In collaboration with Wageningen Environmental Research, we published a perspective paper on how to support policy makers to develop transformational adaptation strategies. Transformational adaptation strategies aim to tackle the root causes of climate risks through broader development pathways.
Three categories of adaptation
There are three categories of adaptation: reactive, incremental and transformational adaptation. Reactive adaptation, or coping, focuses on reducing the negative consequences during and after an extreme climate event. This type of action is common practice in natural hazard management or heatwave protocols. Incremental adaptation aims to prevent the negative consequences of climate change by protecting existing infrastructural and social systems. This is a proactive type of action. Examples are increasing the sewerage capacity or placing flood gates at buildings. Transformational adaptation, in our perspective, is about addressing the root causes of vulnerability to climate risks and about avoiding lock-ins for unsustainable development. An example of transformational adaptation is greening a neighbourhood in a way that it not only helps to absorb excess rainwater, but also improves the cities’ sponge capacity and biodiversity.
Knowledge and tools for transformational adaptation
There are many tools for reactive and incremental adaptation, such as climate stress tests and databases for climate action. But how can you guarantee that your strategies will be sustainable in the long run? The article shows that as a climate service provider you can help policy-makers to draw up a transformational adaptation strategy. You can do this in four ways:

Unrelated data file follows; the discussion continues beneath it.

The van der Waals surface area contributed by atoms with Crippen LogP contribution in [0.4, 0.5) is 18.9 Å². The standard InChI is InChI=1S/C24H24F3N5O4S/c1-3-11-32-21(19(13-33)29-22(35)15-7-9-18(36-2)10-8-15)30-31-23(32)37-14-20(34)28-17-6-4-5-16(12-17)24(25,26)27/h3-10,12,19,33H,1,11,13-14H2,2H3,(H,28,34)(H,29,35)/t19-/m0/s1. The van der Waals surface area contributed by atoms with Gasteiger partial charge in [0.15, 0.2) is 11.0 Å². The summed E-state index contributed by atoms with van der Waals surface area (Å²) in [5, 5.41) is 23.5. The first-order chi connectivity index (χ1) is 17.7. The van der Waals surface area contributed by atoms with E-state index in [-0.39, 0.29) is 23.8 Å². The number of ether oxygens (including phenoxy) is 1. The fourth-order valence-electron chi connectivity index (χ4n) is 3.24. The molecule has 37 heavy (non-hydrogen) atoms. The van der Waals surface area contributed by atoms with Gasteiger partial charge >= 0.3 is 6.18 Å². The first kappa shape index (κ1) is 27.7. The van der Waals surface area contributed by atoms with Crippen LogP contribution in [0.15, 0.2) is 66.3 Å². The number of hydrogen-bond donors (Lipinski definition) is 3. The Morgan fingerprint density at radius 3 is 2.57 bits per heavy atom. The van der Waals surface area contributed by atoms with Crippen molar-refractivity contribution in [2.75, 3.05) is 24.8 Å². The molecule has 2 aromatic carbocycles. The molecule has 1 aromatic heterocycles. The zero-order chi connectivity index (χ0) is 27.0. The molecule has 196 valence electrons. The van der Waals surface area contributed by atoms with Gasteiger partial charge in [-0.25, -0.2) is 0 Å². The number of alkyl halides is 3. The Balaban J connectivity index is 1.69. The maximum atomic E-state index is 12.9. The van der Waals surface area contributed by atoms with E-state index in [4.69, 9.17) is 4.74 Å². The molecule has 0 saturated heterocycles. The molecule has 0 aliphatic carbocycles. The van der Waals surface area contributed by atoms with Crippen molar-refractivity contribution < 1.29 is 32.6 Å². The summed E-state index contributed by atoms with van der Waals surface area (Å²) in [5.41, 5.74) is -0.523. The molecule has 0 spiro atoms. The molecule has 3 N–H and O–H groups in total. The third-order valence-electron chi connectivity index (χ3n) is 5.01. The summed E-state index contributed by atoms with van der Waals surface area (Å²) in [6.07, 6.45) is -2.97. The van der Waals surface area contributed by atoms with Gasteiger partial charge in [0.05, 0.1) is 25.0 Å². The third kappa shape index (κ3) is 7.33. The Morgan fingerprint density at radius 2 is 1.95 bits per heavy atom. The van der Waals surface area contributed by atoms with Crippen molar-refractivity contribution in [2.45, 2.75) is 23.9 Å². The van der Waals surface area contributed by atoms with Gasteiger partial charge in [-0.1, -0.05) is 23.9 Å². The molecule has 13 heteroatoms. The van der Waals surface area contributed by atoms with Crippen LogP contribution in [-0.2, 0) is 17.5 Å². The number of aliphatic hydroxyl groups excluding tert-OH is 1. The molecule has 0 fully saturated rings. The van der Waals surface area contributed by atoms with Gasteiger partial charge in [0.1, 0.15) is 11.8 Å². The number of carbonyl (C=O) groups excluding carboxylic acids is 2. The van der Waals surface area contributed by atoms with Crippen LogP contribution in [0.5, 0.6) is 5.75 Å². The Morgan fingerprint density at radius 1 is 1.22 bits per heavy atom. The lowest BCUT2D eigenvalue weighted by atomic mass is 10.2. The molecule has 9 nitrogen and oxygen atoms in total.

- You can offer system knowledge to identify the root causes and long-term solutions.
- You can offer inspirational and cross-disciplinary knowledge to develop a long-term vision.
- Next, you can help policy-makers to mainstream this vision, with the aid of guiding principles and a clear climate message.
- And together with policy-makers you can design principles that are connected to the priorities and interests of the stakeholders.
This means climate service providers need to simplify and aggregate climate knowledge for policy-makers. They also need to integrate climate knowledge with knowledge about the physical, economic and social systems of cities and regions. Therefore, as a climate service provider you need to widen your scope and skills and collaborate with experts in the fields of urban planning, landscape architecture, ecology, health and sociology.